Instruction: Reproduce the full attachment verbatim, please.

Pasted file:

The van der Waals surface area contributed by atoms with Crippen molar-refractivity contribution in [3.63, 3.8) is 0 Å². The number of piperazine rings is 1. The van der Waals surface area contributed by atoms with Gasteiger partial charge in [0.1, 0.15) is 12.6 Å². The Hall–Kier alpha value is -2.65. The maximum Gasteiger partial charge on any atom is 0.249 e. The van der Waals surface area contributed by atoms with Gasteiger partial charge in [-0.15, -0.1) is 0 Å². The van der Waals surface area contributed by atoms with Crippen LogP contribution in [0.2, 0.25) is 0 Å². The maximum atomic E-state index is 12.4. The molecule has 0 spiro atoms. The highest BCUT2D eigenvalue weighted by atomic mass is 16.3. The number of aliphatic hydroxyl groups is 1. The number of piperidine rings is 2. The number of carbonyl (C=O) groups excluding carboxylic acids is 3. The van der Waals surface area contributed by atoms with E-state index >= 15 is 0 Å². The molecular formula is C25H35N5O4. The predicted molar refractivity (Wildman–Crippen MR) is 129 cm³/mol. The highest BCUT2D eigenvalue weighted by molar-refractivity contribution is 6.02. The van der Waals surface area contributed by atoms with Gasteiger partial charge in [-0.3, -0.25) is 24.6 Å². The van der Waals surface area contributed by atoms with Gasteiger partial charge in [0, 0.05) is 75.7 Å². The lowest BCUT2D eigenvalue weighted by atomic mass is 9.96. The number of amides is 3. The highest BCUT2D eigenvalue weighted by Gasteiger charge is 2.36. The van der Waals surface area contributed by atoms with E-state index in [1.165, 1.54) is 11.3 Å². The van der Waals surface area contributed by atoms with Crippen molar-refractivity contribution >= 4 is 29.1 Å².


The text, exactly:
The van der Waals surface area contributed by atoms with Crippen molar-refractivity contribution in [3.63, 3.8) is 0 Å². The number of piperazine rings is 1. The van der Waals surface area contributed by atoms with Gasteiger partial charge in [0.1, 0.15) is 12.6 Å². The Hall–Kier alpha value is -2.65. The maximum Gasteiger partial charge on any atom is 0.249 e. The van der Waals surface area contributed by atoms with Gasteiger partial charge in [-0.15, -0.1) is 0 Å². The van der Waals surface area contributed by atoms with Crippen LogP contribution in [0.2, 0.25) is 0 Å². The maximum atomic E-state index is 12.4. The molecule has 0 spiro atoms. The highest BCUT2D eigenvalue weighted by atomic mass is 16.3. The number of aliphatic hydroxyl groups is 1. The number of piperidine rings is 2. The number of carbonyl (C=O) groups excluding carboxylic acids is 3. The van der Waals surface area contributed by atoms with E-state index >= 15 is 0 Å². The molecular formula is C25H35N5O4. The predicted molar refractivity (Wildman–Crippen MR) is 129 cm³/mol. The highest BCUT2D eigenvalue weighted by molar-refractivity contribution is 6.02. The van der Waals surface area contributed by atoms with Gasteiger partial charge in [-0.3, -0.25) is 24.6 Å². The van der Waals surface area contributed by atoms with Gasteiger partial charge in [0, 0.05) is 75.7 Å². The lowest BCUT2D eigenvalue weighted by atomic mass is 9.96. The number of amides is 3. The highest BCUT2D eigenvalue weighted by Gasteiger charge is 2.36. The van der Waals surface area contributed by atoms with E-state index in [1.165, 1.54) is 11.3 Å². The van der Waals surface area contributed by atoms with Crippen molar-refractivity contribution >= 4 is 29.1 Å².